She did not trace the lines; a faint click and a soft sigh, spaced apart from each other, were the only sounds which came from her throat as she studied it. There was nothing in that expressionless dark eye which would tell him anything.

“It is a strong thing that binds you,” she said, softly. “You are afraid of its power, I see.”

“Yes.” His voice trembled. She had released his hand, so he withdrew it.

“And so you wish to go to de fairy pool to find dem,” she continued. “Because de magic of fairy spirits is very strong also.”

“It would take it off, I was told.” Jack ventured. “If it were one of the powerful ones living among humans. Is it true?’

“It is true,” she answered. “And you have found such a one.” Jack shivered again at these words, as the woman continued speaking. “But if you don’t hurry, it will all be gone.”

“Gone,” repeated Jack. “How?” He pictured Faenwick vanishing in the blink of an eye, returning to some existence of fairies and magical beings beyond the reach of human travel.

“Because de powerful ones give it all away to one person.” The fortune teller tapped her finger on the table, a jagged, dirty nail hewed short. “Dey know only when dey see de one. Dat is always true. If it has power now, it will not have it tomorrow, perhaps, if de moment comes.”

Blood thundered in Jack’s ears. “How soon?” he asked. There was nothing of this in the fairy book of the magician who breached their world that he recalled from the translator’s readings this night past.

“Who knows?” The fortune teller shrugged, her head tilted to one side. “Dey don’t know, perhaps. But if you force dem before --“ she lowered her voice, “-- dat is another matter.”

25.9.13

Charming Free on Amazon.com!

For a limited time, our newest novel in The Dark Woods Series, Charming: A Cinderella Prequel, is available for free and it's already in the top fifty free downloads on Amazon.com! To snag your own free copy, click here -- this book will be available for free until Saturday night.

BTW, don't quit reading at the end of the story -- this volume includes a special excerpt of its sequel (coming in October) at the end of the book.

6.8.13

Charming Now Available on Amazon

Charming, the first in a two-part Cinderella Retelling is now available on Amazon for Dark Woods fans to experience.


 
 
 
Ugly is a great many things. Warty, buck-toothed, crooked-lipped, long-nosed. Plump, squinty, thin-haired, or squat...So what was Jode? Not beautiful. Not plain; no, plain would have been a mercy, a boon. A mere pity is plain for one as young and poor as he....



Homely, awkward farmboy Jode Lintwich has always longed for adventure and greatness: two things which can't be had in his humble village and which don't happen often to anyone like himself. But desperation can change anyone's destiny–and Jode is desperate enough to try.

A visit to a local witch, a few coins, and an inadvertant promise transforms Jode into something beyond his wildest imaginings; and also causes him to be cast out of his own village for good. A wanderer turned loose in the world, Jode must learn the truth about the magic upon him and embrace a destiny greater than any ever before conceived by his mind. If he wants to survive, he must find the one key to his ultimate happiness and escape the danger inflicted upon him by the two-sided coin of the witch's magic.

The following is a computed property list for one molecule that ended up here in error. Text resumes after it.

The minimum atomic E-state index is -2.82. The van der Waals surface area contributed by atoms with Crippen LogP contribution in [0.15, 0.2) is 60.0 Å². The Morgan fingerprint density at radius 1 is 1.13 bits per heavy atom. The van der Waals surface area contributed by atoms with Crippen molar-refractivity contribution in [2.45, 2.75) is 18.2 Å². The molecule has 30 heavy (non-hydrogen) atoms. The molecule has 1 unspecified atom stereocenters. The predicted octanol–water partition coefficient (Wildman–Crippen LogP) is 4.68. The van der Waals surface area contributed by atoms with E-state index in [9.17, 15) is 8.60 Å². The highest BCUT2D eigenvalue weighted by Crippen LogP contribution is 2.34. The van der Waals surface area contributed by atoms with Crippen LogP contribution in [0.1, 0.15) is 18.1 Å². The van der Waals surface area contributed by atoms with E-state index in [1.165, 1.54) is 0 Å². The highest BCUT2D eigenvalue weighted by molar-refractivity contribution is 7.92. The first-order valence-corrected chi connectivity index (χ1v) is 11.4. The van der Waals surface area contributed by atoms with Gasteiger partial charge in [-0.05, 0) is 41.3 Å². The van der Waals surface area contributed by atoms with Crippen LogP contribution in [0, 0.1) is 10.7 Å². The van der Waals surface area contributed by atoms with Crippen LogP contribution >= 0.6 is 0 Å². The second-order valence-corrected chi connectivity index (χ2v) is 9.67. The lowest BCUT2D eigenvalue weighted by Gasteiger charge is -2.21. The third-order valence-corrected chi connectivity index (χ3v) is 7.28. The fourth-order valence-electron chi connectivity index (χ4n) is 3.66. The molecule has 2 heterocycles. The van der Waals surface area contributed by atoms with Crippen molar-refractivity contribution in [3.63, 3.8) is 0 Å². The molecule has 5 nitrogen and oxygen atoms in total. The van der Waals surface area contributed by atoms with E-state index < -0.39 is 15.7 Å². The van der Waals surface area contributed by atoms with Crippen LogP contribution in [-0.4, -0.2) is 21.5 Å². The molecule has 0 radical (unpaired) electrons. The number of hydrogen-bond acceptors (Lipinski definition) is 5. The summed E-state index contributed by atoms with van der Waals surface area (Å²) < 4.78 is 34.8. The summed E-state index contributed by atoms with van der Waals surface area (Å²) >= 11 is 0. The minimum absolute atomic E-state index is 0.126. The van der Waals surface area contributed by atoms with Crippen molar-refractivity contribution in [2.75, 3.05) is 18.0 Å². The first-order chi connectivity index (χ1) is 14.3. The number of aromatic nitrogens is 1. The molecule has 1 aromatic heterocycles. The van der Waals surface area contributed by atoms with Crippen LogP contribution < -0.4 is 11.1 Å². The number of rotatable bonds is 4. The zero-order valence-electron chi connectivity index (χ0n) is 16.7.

From a pirate ship to the sands of the desert, from a mercenary knight to a monarch's deceptive pawn, the adventures of Jode-turned-Handsome-Jack are as a varied as his namesake's tales ... and as far from his true fate as he could possibly imagine.

Book One of Briggs and Steinbrenner's retelling of CINDERELLA spins a tale of multiple threads as varied as their characters' fates: an awkward boy spun into a hero by magic, an unhappy orphan girl languishing in a house filled with secrets, a homely witch of unexpected powers and a coldblooded noblewoman of mysterious past. A tale of magic makers and fortune tellers, of con artists and criminals, bandits and sultans, artists and peasants, servants and monarchs, all bound by the common thread of one boy's existence.


 


11.6.13

The Canon From Whence A Story Comes...


SPELL, unlike FIRST BITE or GINGERBREAD HOUSE, is not the retelling of a famous tale. Unlike THE FAIRY GODMOTHER’S APPRENTICE, it’s not the beginning of a more famous tale, either. It is, for the most part, an original novel; its basis is a series of minor but much-beloved tales from our childhoods, which made this book in part a work of literary love.

It’s cobbled from folk tales which the folk index Aarne-Thompson classifies as 4.2.2, or tales about enchanted or supernatural people and those who either aid them or are aided by them – such as Beauty and the Beast, the most beloved, or the lesser-known story of the Red Calf.

A favorite example? Hans my Hedgehog (adapted for Jim Henson’s The Storyteller).

The tale of the Hedgehog in particular was an inspiration for SPELL, especially with the beautiful (if now cheesy by CG standards) imagery created by Henson’s version of the story. Henson’s Storyteller fits very well with The Dark Woods world, which is why I often watch and re-watch episodes during a book’s outlining or idea phase. There’s something about his method of storytelling which I find fascinating, along with a series of other gifted directors, writers, and illustrators of fairytale and fantasy works.